I think the Palmas is an option or to say to the hotel here, the Wharf, I will pay 7000, I think the Frenchie pride is too much for that. No sense of warmth is keeping me here though; this is only a money thing. The Wharf is in the high-end section of the Lonely Planet I discovered. It is nice, but it is not Africa, but it is a good relief after India.
I wanted to call this Friend in the Hotel the other day; the woman said or explained how to find a telephone Cabine. In a Hotel Star sense, I expected here to make the call, not the service I expect for the number of no stars. This is about one star in my mind.
When choosing a Hotel, I do figure on security first, money second, culture third, and creature comforts like a pool last, and almost not important. I am not secure, the owner and all the staff have access to my room, and they have a key. India is great this way, always able to lock the staff out, except when in the richer or more expensive rooms. I have not seen secure rooms yet in the Ivory Coast. I worry most about being robbed by the hotel staff, not by people in the streets. I like Paul Theroux lock up my bag, or at least in the book the Dark Star Safari, I get the impression he locks up his bags also in rooms. I did not steal this from him; I have been doing this for years.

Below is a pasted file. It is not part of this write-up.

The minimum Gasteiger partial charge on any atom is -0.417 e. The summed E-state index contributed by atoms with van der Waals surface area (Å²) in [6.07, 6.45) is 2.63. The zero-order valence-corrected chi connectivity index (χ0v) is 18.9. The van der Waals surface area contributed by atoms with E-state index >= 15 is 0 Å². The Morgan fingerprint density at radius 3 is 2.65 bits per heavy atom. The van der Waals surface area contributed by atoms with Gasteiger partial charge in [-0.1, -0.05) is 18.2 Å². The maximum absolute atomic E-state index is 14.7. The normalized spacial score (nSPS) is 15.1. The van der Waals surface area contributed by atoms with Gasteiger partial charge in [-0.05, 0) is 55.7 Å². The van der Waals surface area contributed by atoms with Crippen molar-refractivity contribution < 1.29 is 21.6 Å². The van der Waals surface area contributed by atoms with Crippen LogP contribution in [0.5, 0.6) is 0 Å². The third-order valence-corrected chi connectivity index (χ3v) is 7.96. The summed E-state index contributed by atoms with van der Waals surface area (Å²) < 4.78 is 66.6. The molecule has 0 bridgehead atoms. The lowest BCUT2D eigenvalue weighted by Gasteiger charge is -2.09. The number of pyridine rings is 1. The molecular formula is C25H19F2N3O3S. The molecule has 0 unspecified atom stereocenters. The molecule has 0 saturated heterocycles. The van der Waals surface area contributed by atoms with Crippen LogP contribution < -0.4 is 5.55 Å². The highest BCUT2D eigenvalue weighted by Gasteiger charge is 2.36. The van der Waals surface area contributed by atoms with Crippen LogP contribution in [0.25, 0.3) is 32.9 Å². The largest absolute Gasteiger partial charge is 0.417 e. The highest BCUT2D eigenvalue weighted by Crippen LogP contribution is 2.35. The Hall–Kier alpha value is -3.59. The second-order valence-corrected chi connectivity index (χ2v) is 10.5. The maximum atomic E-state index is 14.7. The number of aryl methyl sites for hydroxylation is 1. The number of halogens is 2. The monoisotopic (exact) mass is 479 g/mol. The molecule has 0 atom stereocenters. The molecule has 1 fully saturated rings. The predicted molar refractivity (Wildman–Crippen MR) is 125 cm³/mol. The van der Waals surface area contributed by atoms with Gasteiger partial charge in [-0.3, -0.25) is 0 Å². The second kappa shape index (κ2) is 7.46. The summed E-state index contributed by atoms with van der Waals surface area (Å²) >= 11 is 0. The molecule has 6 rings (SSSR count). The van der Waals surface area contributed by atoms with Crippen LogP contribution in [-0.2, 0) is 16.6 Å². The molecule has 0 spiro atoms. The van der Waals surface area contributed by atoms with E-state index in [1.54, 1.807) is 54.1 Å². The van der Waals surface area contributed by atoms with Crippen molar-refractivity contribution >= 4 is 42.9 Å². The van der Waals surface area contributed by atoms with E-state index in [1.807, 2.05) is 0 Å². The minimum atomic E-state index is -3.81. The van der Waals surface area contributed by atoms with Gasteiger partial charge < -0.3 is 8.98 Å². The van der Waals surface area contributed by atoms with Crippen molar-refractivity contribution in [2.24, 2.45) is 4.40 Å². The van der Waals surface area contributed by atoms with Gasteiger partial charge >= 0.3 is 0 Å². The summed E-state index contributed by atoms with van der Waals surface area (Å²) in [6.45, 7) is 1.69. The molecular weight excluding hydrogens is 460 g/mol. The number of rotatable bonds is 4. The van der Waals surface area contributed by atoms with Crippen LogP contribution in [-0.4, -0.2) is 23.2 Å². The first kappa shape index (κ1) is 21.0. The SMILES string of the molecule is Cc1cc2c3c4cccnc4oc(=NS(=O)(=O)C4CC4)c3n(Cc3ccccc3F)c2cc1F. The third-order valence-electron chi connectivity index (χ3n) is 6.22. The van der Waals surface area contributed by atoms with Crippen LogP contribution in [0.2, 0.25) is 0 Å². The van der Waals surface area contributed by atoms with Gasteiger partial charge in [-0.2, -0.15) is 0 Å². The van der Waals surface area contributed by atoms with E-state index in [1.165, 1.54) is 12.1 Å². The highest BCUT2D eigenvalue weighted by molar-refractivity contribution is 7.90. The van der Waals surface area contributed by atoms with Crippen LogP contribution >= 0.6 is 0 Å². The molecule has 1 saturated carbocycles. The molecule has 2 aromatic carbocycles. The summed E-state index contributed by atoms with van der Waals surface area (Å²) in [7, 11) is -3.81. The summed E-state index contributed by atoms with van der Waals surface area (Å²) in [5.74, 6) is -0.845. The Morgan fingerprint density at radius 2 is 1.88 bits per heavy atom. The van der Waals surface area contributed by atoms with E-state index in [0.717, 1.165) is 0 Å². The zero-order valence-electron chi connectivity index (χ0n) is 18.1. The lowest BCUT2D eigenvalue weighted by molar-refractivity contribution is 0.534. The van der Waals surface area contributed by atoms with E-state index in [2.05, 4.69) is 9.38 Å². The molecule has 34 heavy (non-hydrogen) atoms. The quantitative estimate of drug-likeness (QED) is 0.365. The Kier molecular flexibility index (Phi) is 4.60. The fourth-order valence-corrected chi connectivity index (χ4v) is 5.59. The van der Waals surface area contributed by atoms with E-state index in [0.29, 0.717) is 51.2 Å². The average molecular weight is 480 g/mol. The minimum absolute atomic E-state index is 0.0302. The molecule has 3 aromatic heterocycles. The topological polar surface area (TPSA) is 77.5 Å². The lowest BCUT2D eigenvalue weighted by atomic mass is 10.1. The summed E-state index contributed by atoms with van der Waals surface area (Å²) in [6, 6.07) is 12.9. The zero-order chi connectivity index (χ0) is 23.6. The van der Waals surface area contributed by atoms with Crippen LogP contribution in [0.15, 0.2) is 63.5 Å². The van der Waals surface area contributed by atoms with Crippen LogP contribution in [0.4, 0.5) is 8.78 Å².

Time to walk down to the Palmas, grab some Benets and eat, I put away all the valuables in my big bag, chained to the dresser, and I leave.
One option I was trying to figure out was to jump cultures, I guess the Ivory Coast has 49 political area or districts, I cannot figure out where one tribe groups or language ethnic group start or ends, thus hard to make the decision on this.Grand Bassam